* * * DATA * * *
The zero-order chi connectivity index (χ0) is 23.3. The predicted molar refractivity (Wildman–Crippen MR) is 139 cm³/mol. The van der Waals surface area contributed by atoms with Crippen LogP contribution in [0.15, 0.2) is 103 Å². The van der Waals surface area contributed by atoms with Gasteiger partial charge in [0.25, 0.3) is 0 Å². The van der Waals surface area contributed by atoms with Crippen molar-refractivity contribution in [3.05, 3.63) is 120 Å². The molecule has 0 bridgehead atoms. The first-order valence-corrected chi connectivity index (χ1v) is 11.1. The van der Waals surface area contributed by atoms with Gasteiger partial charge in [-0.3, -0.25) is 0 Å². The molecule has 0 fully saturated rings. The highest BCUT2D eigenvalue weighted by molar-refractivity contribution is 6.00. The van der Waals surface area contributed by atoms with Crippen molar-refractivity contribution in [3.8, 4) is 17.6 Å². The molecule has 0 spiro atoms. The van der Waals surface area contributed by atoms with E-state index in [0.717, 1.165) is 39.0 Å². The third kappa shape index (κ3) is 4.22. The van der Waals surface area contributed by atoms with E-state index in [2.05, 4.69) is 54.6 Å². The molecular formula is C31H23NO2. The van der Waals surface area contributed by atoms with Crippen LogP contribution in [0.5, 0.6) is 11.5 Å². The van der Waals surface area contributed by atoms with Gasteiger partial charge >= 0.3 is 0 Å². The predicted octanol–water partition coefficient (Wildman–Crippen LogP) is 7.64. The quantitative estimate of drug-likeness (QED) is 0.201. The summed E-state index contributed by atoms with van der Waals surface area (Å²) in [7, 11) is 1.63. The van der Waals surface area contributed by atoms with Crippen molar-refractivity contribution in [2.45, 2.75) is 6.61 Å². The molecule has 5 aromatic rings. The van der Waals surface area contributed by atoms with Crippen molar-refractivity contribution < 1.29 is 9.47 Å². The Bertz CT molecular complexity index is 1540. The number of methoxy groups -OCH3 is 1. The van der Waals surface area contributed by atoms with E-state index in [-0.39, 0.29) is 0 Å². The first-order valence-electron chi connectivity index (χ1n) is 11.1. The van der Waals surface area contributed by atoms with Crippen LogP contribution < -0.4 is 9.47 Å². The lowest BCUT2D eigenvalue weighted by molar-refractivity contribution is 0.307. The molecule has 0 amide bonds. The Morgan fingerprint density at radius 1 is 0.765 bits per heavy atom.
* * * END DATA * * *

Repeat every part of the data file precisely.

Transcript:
The zero-order chi connectivity index (χ0) is 23.3. The predicted molar refractivity (Wildman–Crippen MR) is 139 cm³/mol. The van der Waals surface area contributed by atoms with Crippen LogP contribution in [0.15, 0.2) is 103 Å². The van der Waals surface area contributed by atoms with Gasteiger partial charge in [0.25, 0.3) is 0 Å². The van der Waals surface area contributed by atoms with Crippen molar-refractivity contribution in [3.05, 3.63) is 120 Å². The molecule has 0 bridgehead atoms. The first-order valence-corrected chi connectivity index (χ1v) is 11.1. The van der Waals surface area contributed by atoms with Gasteiger partial charge in [-0.3, -0.25) is 0 Å². The molecule has 0 fully saturated rings. The highest BCUT2D eigenvalue weighted by molar-refractivity contribution is 6.00. The van der Waals surface area contributed by atoms with Crippen molar-refractivity contribution in [3.8, 4) is 17.6 Å². The molecule has 0 spiro atoms. The van der Waals surface area contributed by atoms with E-state index in [0.717, 1.165) is 39.0 Å². The third kappa shape index (κ3) is 4.22. The van der Waals surface area contributed by atoms with E-state index in [2.05, 4.69) is 54.6 Å². The molecular formula is C31H23NO2. The van der Waals surface area contributed by atoms with Crippen LogP contribution in [0.5, 0.6) is 11.5 Å². The van der Waals surface area contributed by atoms with Gasteiger partial charge >= 0.3 is 0 Å². The predicted octanol–water partition coefficient (Wildman–Crippen LogP) is 7.64. The quantitative estimate of drug-likeness (QED) is 0.201. The summed E-state index contributed by atoms with van der Waals surface area (Å²) in [7, 11) is 1.63. The van der Waals surface area contributed by atoms with Crippen molar-refractivity contribution in [2.45, 2.75) is 6.61 Å². The molecule has 5 aromatic rings. The van der Waals surface area contributed by atoms with Crippen molar-refractivity contribution < 1.29 is 9.47 Å². The Bertz CT molecular complexity index is 1540. The number of methoxy groups -OCH3 is 1. The van der Waals surface area contributed by atoms with E-state index in [-0.39, 0.29) is 0 Å². The first-order valence-electron chi connectivity index (χ1n) is 11.1. The van der Waals surface area contributed by atoms with Crippen LogP contribution < -0.4 is 9.47 Å². The lowest BCUT2D eigenvalue weighted by molar-refractivity contribution is 0.307. The molecule has 0 amide bonds. The Morgan fingerprint density at radius 1 is 0.765 bits per heavy atom.